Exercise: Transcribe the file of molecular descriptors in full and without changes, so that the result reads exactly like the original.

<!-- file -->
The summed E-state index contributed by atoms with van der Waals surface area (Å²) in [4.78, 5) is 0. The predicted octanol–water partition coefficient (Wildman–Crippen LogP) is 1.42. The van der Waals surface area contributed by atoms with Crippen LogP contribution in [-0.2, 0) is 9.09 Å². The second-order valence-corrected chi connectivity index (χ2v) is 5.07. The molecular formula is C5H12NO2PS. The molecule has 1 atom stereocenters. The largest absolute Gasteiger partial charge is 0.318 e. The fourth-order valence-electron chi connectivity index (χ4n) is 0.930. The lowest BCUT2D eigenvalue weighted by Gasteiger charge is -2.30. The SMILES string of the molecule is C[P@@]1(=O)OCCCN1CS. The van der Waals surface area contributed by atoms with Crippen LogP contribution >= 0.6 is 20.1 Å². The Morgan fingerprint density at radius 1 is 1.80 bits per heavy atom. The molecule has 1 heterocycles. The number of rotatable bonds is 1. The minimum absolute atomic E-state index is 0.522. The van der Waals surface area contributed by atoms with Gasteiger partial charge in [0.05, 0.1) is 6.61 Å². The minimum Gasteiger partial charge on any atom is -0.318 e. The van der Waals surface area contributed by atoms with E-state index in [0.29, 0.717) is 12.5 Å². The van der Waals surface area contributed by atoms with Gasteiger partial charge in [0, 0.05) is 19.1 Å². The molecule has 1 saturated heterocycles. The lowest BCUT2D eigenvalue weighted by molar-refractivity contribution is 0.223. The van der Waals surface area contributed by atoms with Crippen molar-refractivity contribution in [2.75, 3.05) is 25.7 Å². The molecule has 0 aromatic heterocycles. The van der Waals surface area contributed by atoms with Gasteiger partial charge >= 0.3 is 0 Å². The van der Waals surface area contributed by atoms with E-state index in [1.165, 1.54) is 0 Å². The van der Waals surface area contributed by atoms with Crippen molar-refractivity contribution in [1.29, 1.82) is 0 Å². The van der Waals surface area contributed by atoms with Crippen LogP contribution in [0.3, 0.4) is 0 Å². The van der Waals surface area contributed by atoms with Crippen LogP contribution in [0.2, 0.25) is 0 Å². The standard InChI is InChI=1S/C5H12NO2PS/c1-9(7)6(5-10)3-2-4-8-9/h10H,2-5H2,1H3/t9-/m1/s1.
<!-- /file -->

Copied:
The summed E-state index contributed by atoms with van der Waals surface area (Å²) in [4.78, 5) is 0. The predicted octanol–water partition coefficient (Wildman–Crippen LogP) is 1.42. The van der Waals surface area contributed by atoms with Crippen LogP contribution in [-0.2, 0) is 9.09 Å². The second-order valence-corrected chi connectivity index (χ2v) is 5.07. The molecular formula is C5H12NO2PS. The molecule has 1 atom stereocenters. The largest absolute Gasteiger partial charge is 0.318 e. The fourth-order valence-electron chi connectivity index (χ4n) is 0.930. The lowest BCUT2D eigenvalue weighted by Gasteiger charge is -2.30. The SMILES string of the molecule is C[P@@]1(=O)OCCCN1CS. The van der Waals surface area contributed by atoms with Crippen LogP contribution >= 0.6 is 20.1 Å². The Morgan fingerprint density at radius 1 is 1.80 bits per heavy atom. The molecule has 1 heterocycles. The number of rotatable bonds is 1. The minimum absolute atomic E-state index is 0.522. The van der Waals surface area contributed by atoms with Gasteiger partial charge in [0.05, 0.1) is 6.61 Å². The minimum Gasteiger partial charge on any atom is -0.318 e. The van der Waals surface area contributed by atoms with E-state index in [0.29, 0.717) is 12.5 Å². The van der Waals surface area contributed by atoms with Gasteiger partial charge in [0, 0.05) is 19.1 Å². The molecule has 1 saturated heterocycles. The lowest BCUT2D eigenvalue weighted by molar-refractivity contribution is 0.223. The van der Waals surface area contributed by atoms with Crippen molar-refractivity contribution in [2.75, 3.05) is 25.7 Å². The molecule has 0 aromatic heterocycles. The van der Waals surface area contributed by atoms with Gasteiger partial charge >= 0.3 is 0 Å². The van der Waals surface area contributed by atoms with E-state index in [1.165, 1.54) is 0 Å². The van der Waals surface area contributed by atoms with Crippen molar-refractivity contribution in [1.29, 1.82) is 0 Å². The van der Waals surface area contributed by atoms with Crippen LogP contribution in [0.3, 0.4) is 0 Å². The van der Waals surface area contributed by atoms with Crippen LogP contribution in [0.2, 0.25) is 0 Å². The standard InChI is InChI=1S/C5H12NO2PS/c1-9(7)6(5-10)3-2-4-8-9/h10H,2-5H2,1H3/t9-/m1/s1.